Part 1 of the Series, the Foundation.
Part 2 of the Series, Part 1 of Considering Democracy.
Considering Democracy, Part 2
Democracy has become the dominant political ideology over the course of the past century because its proponents have successfully argued that democracy has advantages over competing ideologies. In this section we will examine some of the arguments used to advocate for democracy as the best form of civil polity. We will see that not only is democracy not the best form of civil polity, but that democracy is destructive of civilization. Democracy is not a friend of Christian progress, but an enemy of historic Christendom. Just as Satan attempts to replace genuine Christian faith with cheap imitations, democracy is a cheap imitation of what was Christian civilization.
Democracy and the Problem of Important Moral Questions
Democracy is incapable of satisfactorily resolving questions and problems of great moral import. The simple fact is that major policy should not be determined by 50.1% of hundreds of millions of people. Issues such as immigration restriction, abortion, marriage, taxation, or spending trillions of dollars are far too important to merely count heads. Social issues that are clearly settled in the moral law ought never to be considered for debate so that abominations would be allowed to gain approbation in the minds of the general public. John C. Calhoun was a nineteenth-century vice president and established his iconic reputation during his tenure as a senator from South Carolina. Calhoun argued against simple one person-one vote democracy by arguing that a simple majority doesn’t represent all the legitimate interests that ought to be represented by the government. Calhoun comments,
A broader position may, indeed, be taken; viz., that there is a tendency, in constitutional governments of every form, to degenerate into their respective absolute forms; and, in all absolute governments, into that of the monarchical form. But the tendency is much stronger in constitutional governments of the democratic form to degenerate into their respective absolute forms, than in either of the others; because, among other reasons, the distinction between the constitutional and absolute forms of aristocratical and monarchical governments, is far more strongly marked than in democratic governments. The effect of this is, to make the different orders or classes in an aristocracy, or monarchy, far more jealous and watchful of encroachment on their respective rights; and more resolute and persevering in resisting attempts to concentrate power in any one class or order.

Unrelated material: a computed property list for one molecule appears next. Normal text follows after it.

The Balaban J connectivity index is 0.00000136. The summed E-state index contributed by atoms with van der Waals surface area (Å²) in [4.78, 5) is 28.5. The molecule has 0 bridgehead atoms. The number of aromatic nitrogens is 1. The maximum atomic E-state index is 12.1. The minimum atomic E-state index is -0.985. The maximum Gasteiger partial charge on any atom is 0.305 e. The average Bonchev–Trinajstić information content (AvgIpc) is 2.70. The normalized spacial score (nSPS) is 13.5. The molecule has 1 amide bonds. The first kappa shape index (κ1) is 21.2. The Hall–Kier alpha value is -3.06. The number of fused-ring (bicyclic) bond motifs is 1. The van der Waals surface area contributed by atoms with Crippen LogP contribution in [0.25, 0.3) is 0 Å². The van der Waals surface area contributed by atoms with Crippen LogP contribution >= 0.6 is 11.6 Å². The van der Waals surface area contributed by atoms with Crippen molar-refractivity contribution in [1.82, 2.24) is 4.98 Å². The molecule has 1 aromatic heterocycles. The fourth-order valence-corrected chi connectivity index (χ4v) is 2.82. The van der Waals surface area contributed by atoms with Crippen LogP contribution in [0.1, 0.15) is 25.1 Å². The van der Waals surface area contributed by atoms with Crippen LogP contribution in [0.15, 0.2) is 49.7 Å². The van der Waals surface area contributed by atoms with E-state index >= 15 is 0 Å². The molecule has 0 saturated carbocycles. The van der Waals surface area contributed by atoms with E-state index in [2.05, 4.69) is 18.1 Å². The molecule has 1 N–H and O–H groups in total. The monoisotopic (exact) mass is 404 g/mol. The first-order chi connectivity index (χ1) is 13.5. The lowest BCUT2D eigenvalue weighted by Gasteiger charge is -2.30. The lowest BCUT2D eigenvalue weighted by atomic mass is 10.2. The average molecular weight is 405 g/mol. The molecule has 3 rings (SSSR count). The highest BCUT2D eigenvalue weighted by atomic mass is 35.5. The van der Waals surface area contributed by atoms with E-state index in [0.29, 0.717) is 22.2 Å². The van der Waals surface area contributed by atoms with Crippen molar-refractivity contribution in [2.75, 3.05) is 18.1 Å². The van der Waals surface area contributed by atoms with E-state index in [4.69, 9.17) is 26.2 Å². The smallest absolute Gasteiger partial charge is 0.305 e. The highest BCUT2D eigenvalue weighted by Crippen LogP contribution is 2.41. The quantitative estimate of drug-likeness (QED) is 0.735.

On the contrary, the line between the two forms, in popular governments, is so imperfectly understood, that honest and sincere friends of the constitutional form not unfrequently, instead of jealously watching and arresting their tendency to degenerate into their absolute forms, not only regard it with approbation, but employ all their powers to add to its strength and to increase its impetus, in the vain hope of making the government more perfect and popular. The numerical majority, perhaps, should usually be one of the elements of a constitutional democracy; but to make it the sole element, in order to perfect the constitution and make the government more popular, is one of the greatest and most fatal of political errors.
The case is different in governments of the concurrent majority. There, mere numbers have not the absolute control; and the wealthy and intelligent being identified in interest with the poor and ignorant of their respective portions or interests of the community, become their leaders and protectors. And hence, as the latter would have neither hope nor inducement to rally the former in order to obtain the control, the right of suffrage, under such a government, may be safely enlarged to the extent stated, without incurring the hazard to which such enlargement would expose governments of the numerical majority.
In another particular, governments of the concurrent majority have greatly the advantage. I allude to the difference in their respective tendency, in reference to dividing or uniting the community. That of the concurrent, as has been shown, is to unite the community, let its interests be ever so diversified or opposed; while that of the numerical is to divide it into two conflicting portions, let its interests be, naturally, ever so united and identified.1